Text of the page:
HPV vaccination coverage of US-children aged 9-17 years in 2022

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According to the report authors, girls were more likely to receive 1 or more HPV vaccine doses compared to boys (42.9% vs 34.6%).

HPV vaccination coverage of US-children aged 9-17 years in 2022 | Image Credit: © Tobias Arhelger- © Tobias Arhelger - stock.adobe.com.

HPV vaccination coverage of US-children aged 9-17 years in 2022 | Image Credit: © Tobias Arhelger- © Tobias Arhelger - stock.adobe.com.

Vaccination prevents and controls Human papillomavirus (HPV), the most common sexually transmitted infection (STI) in men and women in the United States. According to data from a National Health Interview Survey and the Centers for Disease Control and Prevention (CDC), in 2022, 38.6% of children aged 9 to 17 years received 1 or more HPV vaccine doses.1

HPV vaccination has been recommended in the United States for girls since 2006 and for boys since 2011, with multiple doses required for boys. Vaccination can begin at age 9, and is targeted for children aged 11 to 12 years to prevent and control associated outcomes of HPV including: genital warts, precancerous lesions, and certain cancers, such as cervical, vaginal, vulvar, anal, penile, and oropharyngeal.1

Parent-reported data from the 2022 National Health Interview Survey is used in the CDC report to describe the percent change of children aged 9 to 17 years who received at least 1 dose of the HPV vaccine by "selected sociodemographic and health characteristics," the report stated.1

That National Health Interview Survey is a nationally representative household survey of the United States civilian noninstitutionalized population, and is conducted continuously throughout the year by the National Center for Health Statistics.1

Overall, for 2022, 38.6% of children received 1 or more HPV vaccine doses. That percentage increased with age, as 7.3% of children aged 9 to 10 years received 1 or more dose, 30.9% of children aged 11 to 12 years, 48.8% among children aged 13 to 14 years, and 56.9% among children aged 15 to 17 years.1

According to the report authors, girls were more likely to received 1 or more HPV vaccine doses compared to boys (42.9% vs 34.6%).1

The percentage of children who received 1 or more vaccine dose also varied by race and Hispanic origin, as Hispanic children were less likely to receive 1 or more doses compared to White non-Hispanic children (34.4% vs 39.9%). Observed differences between Asian non-Hispanic, Black non-Hispanic, White, and Hispanic children were not considered significant.1

Health insurance was also a factor in the percentage of children who received 1 or more vaccine doses, as was parental education and family income.1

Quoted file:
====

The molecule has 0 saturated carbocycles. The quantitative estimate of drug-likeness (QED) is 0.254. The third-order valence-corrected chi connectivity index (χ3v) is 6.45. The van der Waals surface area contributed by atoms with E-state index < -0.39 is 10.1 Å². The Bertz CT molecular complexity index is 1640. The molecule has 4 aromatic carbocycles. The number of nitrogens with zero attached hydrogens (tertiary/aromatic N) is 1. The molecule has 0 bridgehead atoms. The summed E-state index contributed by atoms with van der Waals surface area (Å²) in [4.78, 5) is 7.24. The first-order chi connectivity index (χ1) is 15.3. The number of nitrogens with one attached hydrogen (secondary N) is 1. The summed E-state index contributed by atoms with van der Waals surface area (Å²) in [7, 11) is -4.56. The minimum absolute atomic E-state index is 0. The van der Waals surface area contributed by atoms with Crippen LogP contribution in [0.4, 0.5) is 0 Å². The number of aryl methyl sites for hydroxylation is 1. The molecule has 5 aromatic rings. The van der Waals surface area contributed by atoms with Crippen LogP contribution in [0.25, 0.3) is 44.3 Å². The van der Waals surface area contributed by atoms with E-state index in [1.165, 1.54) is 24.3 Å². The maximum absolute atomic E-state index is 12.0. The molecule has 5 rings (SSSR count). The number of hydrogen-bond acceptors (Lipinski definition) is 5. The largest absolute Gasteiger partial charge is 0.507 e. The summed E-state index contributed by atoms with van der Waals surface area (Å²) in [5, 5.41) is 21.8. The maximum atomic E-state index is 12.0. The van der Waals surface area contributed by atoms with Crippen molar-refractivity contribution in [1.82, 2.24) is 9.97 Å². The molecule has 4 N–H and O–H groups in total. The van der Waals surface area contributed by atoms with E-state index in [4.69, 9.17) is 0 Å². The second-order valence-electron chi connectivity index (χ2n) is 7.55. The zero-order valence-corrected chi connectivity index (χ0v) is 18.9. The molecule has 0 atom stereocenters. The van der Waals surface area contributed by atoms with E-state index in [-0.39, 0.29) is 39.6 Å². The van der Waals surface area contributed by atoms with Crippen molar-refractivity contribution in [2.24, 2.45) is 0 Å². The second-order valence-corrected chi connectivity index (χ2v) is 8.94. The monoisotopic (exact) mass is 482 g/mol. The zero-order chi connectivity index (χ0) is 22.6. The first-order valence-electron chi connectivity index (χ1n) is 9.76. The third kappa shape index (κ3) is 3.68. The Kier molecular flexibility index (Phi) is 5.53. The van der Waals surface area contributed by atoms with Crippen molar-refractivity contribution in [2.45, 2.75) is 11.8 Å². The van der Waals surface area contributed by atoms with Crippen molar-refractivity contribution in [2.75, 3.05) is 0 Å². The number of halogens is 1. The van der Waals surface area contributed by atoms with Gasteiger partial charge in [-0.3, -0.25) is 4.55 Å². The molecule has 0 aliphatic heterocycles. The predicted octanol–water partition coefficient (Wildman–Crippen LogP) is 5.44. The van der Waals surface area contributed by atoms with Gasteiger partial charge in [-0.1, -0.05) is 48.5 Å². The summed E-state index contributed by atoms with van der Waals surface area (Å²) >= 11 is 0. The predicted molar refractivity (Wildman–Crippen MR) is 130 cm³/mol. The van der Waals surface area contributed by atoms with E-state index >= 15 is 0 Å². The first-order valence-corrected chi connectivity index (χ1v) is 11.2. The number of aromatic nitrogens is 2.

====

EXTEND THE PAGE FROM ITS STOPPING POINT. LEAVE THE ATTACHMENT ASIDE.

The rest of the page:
Children with private health insurance (41.5%) were more likely to receive 1 or more HPV vaccinations compared to children with Medicaid (37%), other government sponsored coverages (30.2%), and those without insurance (20.7%). Children with Medicaid were more likely to receive vaccine doses compared to those without insurance.1

Increasing parental education was associated with higher vaccination percentages in children, as 31.1% of children who lived in households with parents whose highest education was high school or less. For those with parents who had an associate's degree or some college experience, 40.6% of children received 1 or more vaccine doses. For children with parents whose highest education was a bachelor's degree or higher, 42.1% received at least 1 HPV vaccine dose.1

For family income, 29.9% of children with a family income of less than 100% of the federal poverty level received 1 or more vaccine doses, compared to 45.7% among children with a family income of 400% or more of the federal poverty level.1

According to the US Department of Health and Human Services, $27,750 per year was the 100% federal poverty level in 2022 for a family or household size of 4 in the 48 contiguous states (not Alaska and Hawaii). The 400% poverty level for the same household was $111,000 per year.2

Additionally, children with disability were more likely to receive HPV vaccination compared to those without disability (44.1% vs 37.7%). The same was true for children living in "large metropolitan areas (39.4%), large fringe metropolitan areas (41.1%), and medium and small metropolitan areas (39.4%) compared with those living in nonmetropolitan areas (30.0%)," stated the authors.1

According to the report, the CDC recommends a 2-dose series with 2 doses given 6 to 12 months apart for children aged 11 to 12 years, though vaccination series can start when children are at age 9 years. For those with a weakened immune system and those starting at age 15 years or older, a 3-dose series is recommended.1

References:

1. Villarroel MA, Galinsky AM, Lu PJ, Pingail C. Human Papillomavirus vaccination coverage in children ages 9-17 years; United States, 2022. National Center for Health Statistics. February 2024. Accessed May 10, 2024. https://www.cdc.gov/nchs/products/databriefs/db495.htm#Data%20sources%20and%20methods

2. 2022 poverty guidelines: 48 contiguous states (all states except Alaska and Hawaii). US Department of Health and Human Services. PDF. Accessed May 10, 2024. https://aspe.hhs.gov/sites/default/files/documents/4b515876c4674466423975826ac57583/Guidelines-2022.pdf

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